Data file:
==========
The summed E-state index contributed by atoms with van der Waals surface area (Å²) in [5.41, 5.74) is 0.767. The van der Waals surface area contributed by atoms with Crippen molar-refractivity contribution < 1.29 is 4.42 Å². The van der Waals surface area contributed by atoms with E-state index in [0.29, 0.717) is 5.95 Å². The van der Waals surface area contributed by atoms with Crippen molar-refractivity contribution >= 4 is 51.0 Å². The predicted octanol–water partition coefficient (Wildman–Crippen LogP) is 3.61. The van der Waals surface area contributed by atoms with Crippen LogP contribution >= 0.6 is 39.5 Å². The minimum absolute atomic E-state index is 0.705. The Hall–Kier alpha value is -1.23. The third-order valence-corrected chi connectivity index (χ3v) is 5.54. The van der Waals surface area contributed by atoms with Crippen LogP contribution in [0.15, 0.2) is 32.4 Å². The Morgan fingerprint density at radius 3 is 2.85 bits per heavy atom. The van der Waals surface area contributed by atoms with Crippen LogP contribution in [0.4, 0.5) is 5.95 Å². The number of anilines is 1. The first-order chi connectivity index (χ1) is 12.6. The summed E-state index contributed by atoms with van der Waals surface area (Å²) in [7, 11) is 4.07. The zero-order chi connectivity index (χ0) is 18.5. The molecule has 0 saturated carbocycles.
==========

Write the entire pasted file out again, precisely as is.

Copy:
The summed E-state index contributed by atoms with van der Waals surface area (Å²) in [5.41, 5.74) is 0.767. The van der Waals surface area contributed by atoms with Crippen molar-refractivity contribution < 1.29 is 4.42 Å². The van der Waals surface area contributed by atoms with E-state index in [0.29, 0.717) is 5.95 Å². The van der Waals surface area contributed by atoms with Crippen molar-refractivity contribution >= 4 is 51.0 Å². The predicted octanol–water partition coefficient (Wildman–Crippen LogP) is 3.61. The van der Waals surface area contributed by atoms with Crippen LogP contribution >= 0.6 is 39.5 Å². The minimum absolute atomic E-state index is 0.705. The Hall–Kier alpha value is -1.23. The third-order valence-corrected chi connectivity index (χ3v) is 5.54. The van der Waals surface area contributed by atoms with Crippen LogP contribution in [0.15, 0.2) is 32.4 Å². The Morgan fingerprint density at radius 3 is 2.85 bits per heavy atom. The van der Waals surface area contributed by atoms with Crippen LogP contribution in [0.4, 0.5) is 5.95 Å². The number of anilines is 1. The first-order chi connectivity index (χ1) is 12.6. The summed E-state index contributed by atoms with van der Waals surface area (Å²) in [7, 11) is 4.07. The zero-order chi connectivity index (χ0) is 18.5. The molecule has 0 saturated carbocycles.